Many surviving copies of Mundorum explicatio do not have the figure in them. Christopher Hill, who commented at length on the poem, seems to have been unaware of it, while Harriet Blumenthall makes no textual mention of it in her modern edition, although she reproduces it as an illustration: Christopher Hill, The Experience of Defeat: Milton and some contemporaries (1984), pp. 220-42; Harriet Spanierman Blumenthall (ed.), Pordage's Mundorum Explicatio (New York, 1991).
 This is strongly suggested by Lines II 3806-3833, and compare 1781-1810, on the sensitive topic of the fiery purgatory, on which there may have been divided counsels. (The lineation used here follows that of Blumenthall’s edition.)
 Lines I 3808-4755 especially 4227-4238; II 19-75.
 Lines I 2400-2460.
 Stoudt, Sunrise to Eternity, p. 230.
 Lines I 2447, 2520-2545.
 Lines I 3735-3777.
 Niclaes himself is said to have taken such a journey in 1564, accompanied by 24 disciples and four angels – ‘Tobias’, Mirabilia opera Dei: Certain wonderfull Works of God which hapned to H.N (1575).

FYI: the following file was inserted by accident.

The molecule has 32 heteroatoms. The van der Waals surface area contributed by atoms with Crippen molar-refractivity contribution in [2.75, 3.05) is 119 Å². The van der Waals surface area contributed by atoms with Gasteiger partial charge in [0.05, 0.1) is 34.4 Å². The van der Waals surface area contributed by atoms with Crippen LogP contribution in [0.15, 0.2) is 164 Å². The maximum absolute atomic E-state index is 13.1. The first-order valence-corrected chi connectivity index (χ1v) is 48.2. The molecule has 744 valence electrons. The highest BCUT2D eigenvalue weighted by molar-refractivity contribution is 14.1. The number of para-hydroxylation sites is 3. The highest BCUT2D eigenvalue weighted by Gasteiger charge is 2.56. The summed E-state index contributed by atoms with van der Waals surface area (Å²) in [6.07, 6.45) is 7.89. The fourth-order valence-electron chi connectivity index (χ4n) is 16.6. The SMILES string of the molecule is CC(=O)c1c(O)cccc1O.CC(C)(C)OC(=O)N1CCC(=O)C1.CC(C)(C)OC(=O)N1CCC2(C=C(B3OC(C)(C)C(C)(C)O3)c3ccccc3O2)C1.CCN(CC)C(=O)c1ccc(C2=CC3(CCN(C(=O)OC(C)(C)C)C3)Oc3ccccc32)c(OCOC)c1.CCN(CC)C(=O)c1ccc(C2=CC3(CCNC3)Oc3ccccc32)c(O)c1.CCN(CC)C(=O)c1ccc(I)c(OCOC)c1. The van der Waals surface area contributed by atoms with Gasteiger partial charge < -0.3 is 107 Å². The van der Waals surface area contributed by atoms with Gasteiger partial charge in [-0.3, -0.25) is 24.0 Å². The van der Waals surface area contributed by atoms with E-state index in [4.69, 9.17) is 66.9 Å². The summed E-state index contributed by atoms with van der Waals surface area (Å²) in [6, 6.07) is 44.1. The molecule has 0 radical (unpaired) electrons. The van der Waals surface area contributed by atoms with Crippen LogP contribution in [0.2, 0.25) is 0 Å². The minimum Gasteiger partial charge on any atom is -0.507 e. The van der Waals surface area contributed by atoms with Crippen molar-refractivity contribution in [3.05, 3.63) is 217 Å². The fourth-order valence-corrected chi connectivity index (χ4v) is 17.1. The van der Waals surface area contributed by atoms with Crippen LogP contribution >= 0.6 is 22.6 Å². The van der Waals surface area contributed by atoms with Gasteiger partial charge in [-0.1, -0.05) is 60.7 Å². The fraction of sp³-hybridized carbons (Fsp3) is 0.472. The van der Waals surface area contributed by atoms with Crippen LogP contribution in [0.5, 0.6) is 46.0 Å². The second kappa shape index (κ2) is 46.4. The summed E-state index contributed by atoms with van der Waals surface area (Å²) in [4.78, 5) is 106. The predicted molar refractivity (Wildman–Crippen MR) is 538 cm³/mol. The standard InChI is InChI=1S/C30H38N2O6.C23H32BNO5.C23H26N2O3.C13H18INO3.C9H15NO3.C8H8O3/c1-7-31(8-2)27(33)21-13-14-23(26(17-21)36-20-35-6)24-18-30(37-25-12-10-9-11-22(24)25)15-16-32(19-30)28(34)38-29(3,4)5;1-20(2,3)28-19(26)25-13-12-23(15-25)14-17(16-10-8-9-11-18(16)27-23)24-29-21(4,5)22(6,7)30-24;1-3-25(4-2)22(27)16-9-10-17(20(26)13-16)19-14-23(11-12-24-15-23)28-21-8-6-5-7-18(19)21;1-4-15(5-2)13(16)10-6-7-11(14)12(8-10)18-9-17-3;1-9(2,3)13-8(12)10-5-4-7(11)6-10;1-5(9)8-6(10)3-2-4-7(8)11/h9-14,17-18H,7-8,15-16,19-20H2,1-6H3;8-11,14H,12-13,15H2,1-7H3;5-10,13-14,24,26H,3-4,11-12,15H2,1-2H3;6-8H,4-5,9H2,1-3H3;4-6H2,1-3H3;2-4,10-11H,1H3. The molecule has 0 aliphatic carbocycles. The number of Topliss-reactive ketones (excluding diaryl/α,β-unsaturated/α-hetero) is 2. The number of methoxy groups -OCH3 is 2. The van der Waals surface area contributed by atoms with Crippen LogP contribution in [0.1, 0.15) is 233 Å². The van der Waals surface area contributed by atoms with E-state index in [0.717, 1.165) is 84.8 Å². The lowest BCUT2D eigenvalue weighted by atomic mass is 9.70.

For the Familist preoccupation with the personification of abstract qualities, see Dietz Moss, ‘Godded with God’, at p. 33.
 Lines II 904-914 et seq.
 Lines II 3500-3713. The colours signify the nigredo, albedo and rubedo, the final sequence in the preparation of the Stone; after the rubedo, the projectio is possible. See Stoudt, Sunrise to Eternity, p. 105 fn 50, and Titus Burckhardt, (trans Wm Stoddart), Alchemy (Shaftesbury, 1967), p. 182.
 These elements also have an astrological significance for Boehme: Stoudt, Sunrise to Eternity, p. 253.
 Lines II 5226-5295.
 Lines II 5296-6257.
 Lines II 6258-6772, esp. 6265, 6648, 6678-80.
 Lines II 6900-6913; 7120-7165.
 Lines III 420, 603-4.
 ‘Niclaes emphasized the spiritual illumination that leads to perfection, Boehme, the spiritual illumination that leads to Knowledge' – Moss, ‘Godded with God’ at p. 182.
 The author is indebted to the Editor of this series, Dr Ariel Hessayon, and also to Dr Mario Caricchio and to an anonymous referee for helpful discussion, additional references and factual material, but retains personal responsibility for the foregoing exposition.